In his General Audience on September 27, 1978 Pope John Paul I spoke of Pope John XXIII’s “third lamp of sanctification” which is charity.
He began with a prayer his mother taught him:
My God, with all my heart above all things I love You, infinite good and our eternal happiness, and for your sake I love my neighbor as myself and forgive offenses received. Oh Lord, may I love you more and more.
Luciani prayed this prayer, he said, several times each day. He takes this prayer, from his mother and uses it to give structure to his thoughts about love.
Here are some excerpts from his address:
To love God is therefore a journey with one’s heart to God. A wonderful journey! … The journeys of love for God are far more interesting. You read them in the lives of the Saints. St. Vincent de Paul, whose feast we celebrate today, for example is a giant of charity: he loved God more than a father and a mother, and he himself was a father for prisoners, sick people, orphans and the poor….
The Journey also brings sacrifices, but these must not stop us. Jesus is on the cross; you want to kiss him?… Love for God is also a mysterious journey; that is, I cannot start unless God takes the initiative first… St. Augustine asked himself: but what about human freedom? God, however, who willed and constructed this freedom, knows how to respect it, though bringing hearts to the point he intended… God draws you not only in a way that you yourself want, but even in such a way that you enjoy being drawn (St. Augustine, Tractates of the Gospel of John, 26.4).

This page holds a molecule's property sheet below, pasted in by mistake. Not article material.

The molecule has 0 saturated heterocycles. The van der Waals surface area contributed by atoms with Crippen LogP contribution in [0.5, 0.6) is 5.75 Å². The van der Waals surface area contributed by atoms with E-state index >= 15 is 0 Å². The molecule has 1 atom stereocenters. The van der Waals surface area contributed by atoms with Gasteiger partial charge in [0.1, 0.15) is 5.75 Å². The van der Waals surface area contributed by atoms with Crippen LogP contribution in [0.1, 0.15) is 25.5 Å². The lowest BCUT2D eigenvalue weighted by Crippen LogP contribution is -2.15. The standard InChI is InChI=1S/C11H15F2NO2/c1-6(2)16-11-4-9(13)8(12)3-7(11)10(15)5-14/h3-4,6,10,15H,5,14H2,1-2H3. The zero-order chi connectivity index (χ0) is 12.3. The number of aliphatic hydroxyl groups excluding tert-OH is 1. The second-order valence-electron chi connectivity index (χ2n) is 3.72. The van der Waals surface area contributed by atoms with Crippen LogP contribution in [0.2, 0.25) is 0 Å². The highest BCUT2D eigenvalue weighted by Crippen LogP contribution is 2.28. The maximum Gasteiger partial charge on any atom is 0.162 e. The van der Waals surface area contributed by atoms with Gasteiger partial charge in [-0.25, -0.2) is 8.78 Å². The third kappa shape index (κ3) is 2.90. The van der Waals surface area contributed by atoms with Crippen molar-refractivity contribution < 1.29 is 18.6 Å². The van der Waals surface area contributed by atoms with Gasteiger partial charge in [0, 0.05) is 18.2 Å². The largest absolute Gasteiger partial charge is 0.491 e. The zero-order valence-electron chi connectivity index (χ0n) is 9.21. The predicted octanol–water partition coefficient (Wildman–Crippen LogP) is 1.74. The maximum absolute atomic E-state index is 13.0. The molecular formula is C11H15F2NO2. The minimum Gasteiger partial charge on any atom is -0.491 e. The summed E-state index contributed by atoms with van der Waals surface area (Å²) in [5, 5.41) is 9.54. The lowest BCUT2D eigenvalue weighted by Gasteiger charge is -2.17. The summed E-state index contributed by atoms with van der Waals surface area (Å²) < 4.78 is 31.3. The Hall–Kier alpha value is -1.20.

With all my heart…That “all” repeated and applied insistently is really the banner of Christian maximalism. And it is right: God is too great, he deserves too much from us for us to be able to throw to him, as poor Lazarus, a few crumbs of our time and our heart. He is infinite good and will be our eternal happiness: money, pleasure, the fortunes of the world, compared to him, are just fragments… It would not be wise to give so much of ourselves to these things and little of ourselves to Jesus…
Above everything else.We must love “both God and man’; the latter, however, never more than God or against God or as much as God. In other words, love of God, though prevalent, is not exclusive…..
And for your sake I love my neighbor.Here we are in the presence of two loves which are “twin brothers” and inseparable…. Only if I love God in earnest can I love them as sons of God….the seven corporal works of mercy… the list is not complete and it would be necessary to update it… it is not longer a question of this or that individual; there are whole peoples….Consequently, “every exhausting armaments race becomes an intolerable scandal” (Paul VI, Populorum Progessio, 53)…
Lord, may I love you more and more.Here, too, there is obedience to a commandment of God, who put thirst for progress in our hearts….That means, to love God not a little, but so much; not to stop at the point at which we have arrived, but with his help, to progress in love.
Read his entire address at:
Of course one does not really know, but I cannot help but think that Luciani, despite saying apparently to others that his pontificate would be short-lived, also had planned a lengthy one. He seems to be setting some foundations which he would have used as the basis for a complete structure of his teachings and thoughts. He weaves into this address the thoughts of Pope John XXII and Pope Paul VI, seems to be opening the doors to future references to global matters such as socioeconomic issues, and looking to St. Augustine for theological rooting. Just my interpretation… if any of you out there are better versed in this, I would love to hear you perspective.
Papa Luciani, pray for us!